The plan seemed clear enough. I have to report back to my school district next week, but first we’d cycle large chunks of the KATY Trail, along with segments of mid-Missouri back roads. My wife, ever in “bargain mode,” had zeroed in, with laser precision, on a Groupon deal for the Hotel Frederick in Booneville.
This, of course, was the plan earlier in the year, when we were enjoying incredible, unseasonably mild weather. You know: before the extreme heat and drought descended upon the Midwest. A week ago, in the midst of our summer’s “new normal,” I questioned whether the plan should be moving forward at all. The Fox-41 weatherman was calling for temperatures that were not just the hottest of the summer, but in all likelihood the hottest ever recorded in the state. The better half, however, felt that half price trumped heat stroke.
And so off we went!
Given the sort of intense heat that I normally associate with … oh… say – Death Valley? – coupled with good, old-fashioned southern-style humidity… well, the incredible combination of those conditions left us pedaling around in awesome heat indices. To avoid the worst of the worst, I figured to hit the trail early each day and leave the afternoons for wandering around small town antique shops, relaxing in ice cream shops, and crashing for a nap under a ceiling fan in a cool hotel. No worries – my proclivity for early morning is, I hope, well known. My wife, on the other hand, likes to sleep in…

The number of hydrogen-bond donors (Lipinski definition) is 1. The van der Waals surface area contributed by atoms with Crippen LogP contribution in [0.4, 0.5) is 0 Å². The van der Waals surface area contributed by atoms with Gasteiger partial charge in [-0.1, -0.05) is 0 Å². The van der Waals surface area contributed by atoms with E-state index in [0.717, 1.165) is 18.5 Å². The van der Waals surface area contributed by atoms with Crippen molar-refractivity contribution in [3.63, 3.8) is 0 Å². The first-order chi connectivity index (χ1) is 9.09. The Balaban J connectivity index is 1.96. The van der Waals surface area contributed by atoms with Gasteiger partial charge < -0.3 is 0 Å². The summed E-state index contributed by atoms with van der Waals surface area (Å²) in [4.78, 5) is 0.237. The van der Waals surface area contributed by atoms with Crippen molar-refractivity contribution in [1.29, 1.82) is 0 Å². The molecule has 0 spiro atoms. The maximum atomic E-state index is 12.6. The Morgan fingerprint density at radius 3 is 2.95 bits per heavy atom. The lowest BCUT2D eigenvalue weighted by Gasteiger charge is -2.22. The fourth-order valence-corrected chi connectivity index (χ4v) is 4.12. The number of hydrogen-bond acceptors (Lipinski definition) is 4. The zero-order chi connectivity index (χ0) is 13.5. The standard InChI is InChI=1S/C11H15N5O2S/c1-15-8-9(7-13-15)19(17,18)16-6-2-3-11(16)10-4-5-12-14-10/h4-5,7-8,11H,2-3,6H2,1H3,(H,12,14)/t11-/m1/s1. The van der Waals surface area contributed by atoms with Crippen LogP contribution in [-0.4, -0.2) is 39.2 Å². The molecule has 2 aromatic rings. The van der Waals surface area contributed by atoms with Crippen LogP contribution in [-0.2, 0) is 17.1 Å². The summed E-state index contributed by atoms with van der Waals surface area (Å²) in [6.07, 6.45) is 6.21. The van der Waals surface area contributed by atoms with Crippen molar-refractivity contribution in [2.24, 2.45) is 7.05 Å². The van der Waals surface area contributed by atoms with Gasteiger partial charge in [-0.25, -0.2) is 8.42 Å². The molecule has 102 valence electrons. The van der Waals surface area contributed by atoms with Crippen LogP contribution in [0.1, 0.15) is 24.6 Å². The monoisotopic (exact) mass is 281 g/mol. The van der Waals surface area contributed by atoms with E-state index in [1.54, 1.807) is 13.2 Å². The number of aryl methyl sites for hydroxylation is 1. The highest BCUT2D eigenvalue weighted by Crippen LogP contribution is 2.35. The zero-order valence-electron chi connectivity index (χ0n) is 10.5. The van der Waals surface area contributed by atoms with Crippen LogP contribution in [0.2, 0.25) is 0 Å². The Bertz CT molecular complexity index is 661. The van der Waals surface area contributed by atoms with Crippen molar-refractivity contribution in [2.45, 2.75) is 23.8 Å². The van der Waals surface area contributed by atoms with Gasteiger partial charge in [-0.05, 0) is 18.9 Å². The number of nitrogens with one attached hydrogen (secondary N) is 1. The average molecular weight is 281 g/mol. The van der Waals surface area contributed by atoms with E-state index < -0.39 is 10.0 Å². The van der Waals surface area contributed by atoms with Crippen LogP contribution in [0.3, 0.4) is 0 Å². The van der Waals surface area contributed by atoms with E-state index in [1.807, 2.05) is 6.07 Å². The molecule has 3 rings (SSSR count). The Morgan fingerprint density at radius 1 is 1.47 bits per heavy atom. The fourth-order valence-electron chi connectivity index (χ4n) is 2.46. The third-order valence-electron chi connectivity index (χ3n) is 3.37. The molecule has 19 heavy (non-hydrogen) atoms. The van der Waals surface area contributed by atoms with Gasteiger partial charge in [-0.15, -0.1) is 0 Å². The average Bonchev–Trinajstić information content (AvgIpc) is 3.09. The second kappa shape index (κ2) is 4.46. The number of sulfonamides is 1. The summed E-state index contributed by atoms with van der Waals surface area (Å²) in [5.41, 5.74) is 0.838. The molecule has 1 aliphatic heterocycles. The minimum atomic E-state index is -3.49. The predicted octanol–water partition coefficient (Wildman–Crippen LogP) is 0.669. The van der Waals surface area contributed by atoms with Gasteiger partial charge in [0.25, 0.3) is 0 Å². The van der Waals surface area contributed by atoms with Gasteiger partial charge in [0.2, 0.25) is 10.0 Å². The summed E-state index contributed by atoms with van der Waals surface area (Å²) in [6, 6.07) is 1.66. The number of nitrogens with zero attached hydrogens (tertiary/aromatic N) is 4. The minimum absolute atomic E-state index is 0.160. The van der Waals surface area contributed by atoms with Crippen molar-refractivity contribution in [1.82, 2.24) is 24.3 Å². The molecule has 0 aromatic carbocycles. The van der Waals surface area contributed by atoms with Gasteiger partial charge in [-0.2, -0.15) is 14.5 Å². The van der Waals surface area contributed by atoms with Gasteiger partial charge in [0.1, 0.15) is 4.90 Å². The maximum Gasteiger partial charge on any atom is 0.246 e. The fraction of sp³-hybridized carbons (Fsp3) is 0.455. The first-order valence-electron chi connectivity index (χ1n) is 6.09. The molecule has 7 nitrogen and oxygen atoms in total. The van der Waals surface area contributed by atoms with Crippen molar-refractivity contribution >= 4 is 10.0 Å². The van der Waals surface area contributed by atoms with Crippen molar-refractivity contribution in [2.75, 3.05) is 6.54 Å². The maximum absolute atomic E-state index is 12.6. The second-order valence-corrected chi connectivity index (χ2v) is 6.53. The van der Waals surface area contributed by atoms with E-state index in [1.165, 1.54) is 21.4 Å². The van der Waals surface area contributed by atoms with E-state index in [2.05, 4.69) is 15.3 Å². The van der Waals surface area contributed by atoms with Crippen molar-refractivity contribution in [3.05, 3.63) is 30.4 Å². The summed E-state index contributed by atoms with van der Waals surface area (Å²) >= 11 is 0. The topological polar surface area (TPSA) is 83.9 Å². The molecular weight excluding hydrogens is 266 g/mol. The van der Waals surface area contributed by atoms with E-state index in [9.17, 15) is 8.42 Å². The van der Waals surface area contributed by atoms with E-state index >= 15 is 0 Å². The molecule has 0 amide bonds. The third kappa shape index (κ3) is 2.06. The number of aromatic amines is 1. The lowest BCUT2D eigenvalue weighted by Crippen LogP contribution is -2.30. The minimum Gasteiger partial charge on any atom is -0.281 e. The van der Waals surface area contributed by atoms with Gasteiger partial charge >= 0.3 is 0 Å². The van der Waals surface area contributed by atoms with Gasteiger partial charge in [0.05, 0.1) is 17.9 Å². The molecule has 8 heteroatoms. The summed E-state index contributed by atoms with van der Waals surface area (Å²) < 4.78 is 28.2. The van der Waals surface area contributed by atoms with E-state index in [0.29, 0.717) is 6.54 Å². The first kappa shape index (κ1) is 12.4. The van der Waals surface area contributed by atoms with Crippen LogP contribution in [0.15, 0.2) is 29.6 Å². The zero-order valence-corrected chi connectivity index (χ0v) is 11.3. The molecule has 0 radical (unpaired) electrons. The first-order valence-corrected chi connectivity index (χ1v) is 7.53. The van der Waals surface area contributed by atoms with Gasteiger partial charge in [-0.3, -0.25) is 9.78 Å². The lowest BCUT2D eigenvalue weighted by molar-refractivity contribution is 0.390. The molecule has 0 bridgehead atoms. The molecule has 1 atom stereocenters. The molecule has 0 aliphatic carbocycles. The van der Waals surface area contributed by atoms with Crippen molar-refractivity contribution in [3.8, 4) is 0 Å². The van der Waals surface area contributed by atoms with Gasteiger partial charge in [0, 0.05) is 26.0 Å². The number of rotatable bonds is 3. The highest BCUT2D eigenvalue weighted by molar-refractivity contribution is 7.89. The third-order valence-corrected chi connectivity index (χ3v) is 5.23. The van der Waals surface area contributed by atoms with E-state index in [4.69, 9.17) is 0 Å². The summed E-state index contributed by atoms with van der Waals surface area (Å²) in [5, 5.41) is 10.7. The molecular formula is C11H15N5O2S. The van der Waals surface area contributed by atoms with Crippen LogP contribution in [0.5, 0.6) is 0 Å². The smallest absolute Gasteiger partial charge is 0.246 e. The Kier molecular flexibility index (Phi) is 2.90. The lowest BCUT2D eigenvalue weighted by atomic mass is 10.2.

One sultry afternoon, we found ourselves in Blackwater, Missouri. Aside from a few scattered homes, the entire town is basically a single block of nineteenth century buildings housing antiques, arts and crafts, a telephone museum (what the hell???) – and the “Pie Lady” of Blackwater!
Imagene toils behind a makeshift countertop that is blanketed with glass-covered cookies and slices of pie. The pie shop is tiny; the walls are covered with aprons and doilies and cushions. Imagene – the Pie Lady of Blackwater – has stitched every stitch, baked every pie and cookie by hand. Visitors wander in and out, purchasing a slice, an apron, a copy of Imagene’s book of pie and cookie recipes, the pages of which are reproductions of her handwritten recipes. She’s been operating the shop since she turned eighty – twelve years ago – and at 92 she shows no sign of slowing down.
We sat down at one of the cluttered tables that were tightly squeezed into the space, navigated around the other seated visitors, and enjoyed slices of homemade blackberry pie and a healthy dollop of vanilla ice cream and the world was suddenly a little bit cooler place.
Meanwhile, the bikes languished in the heat.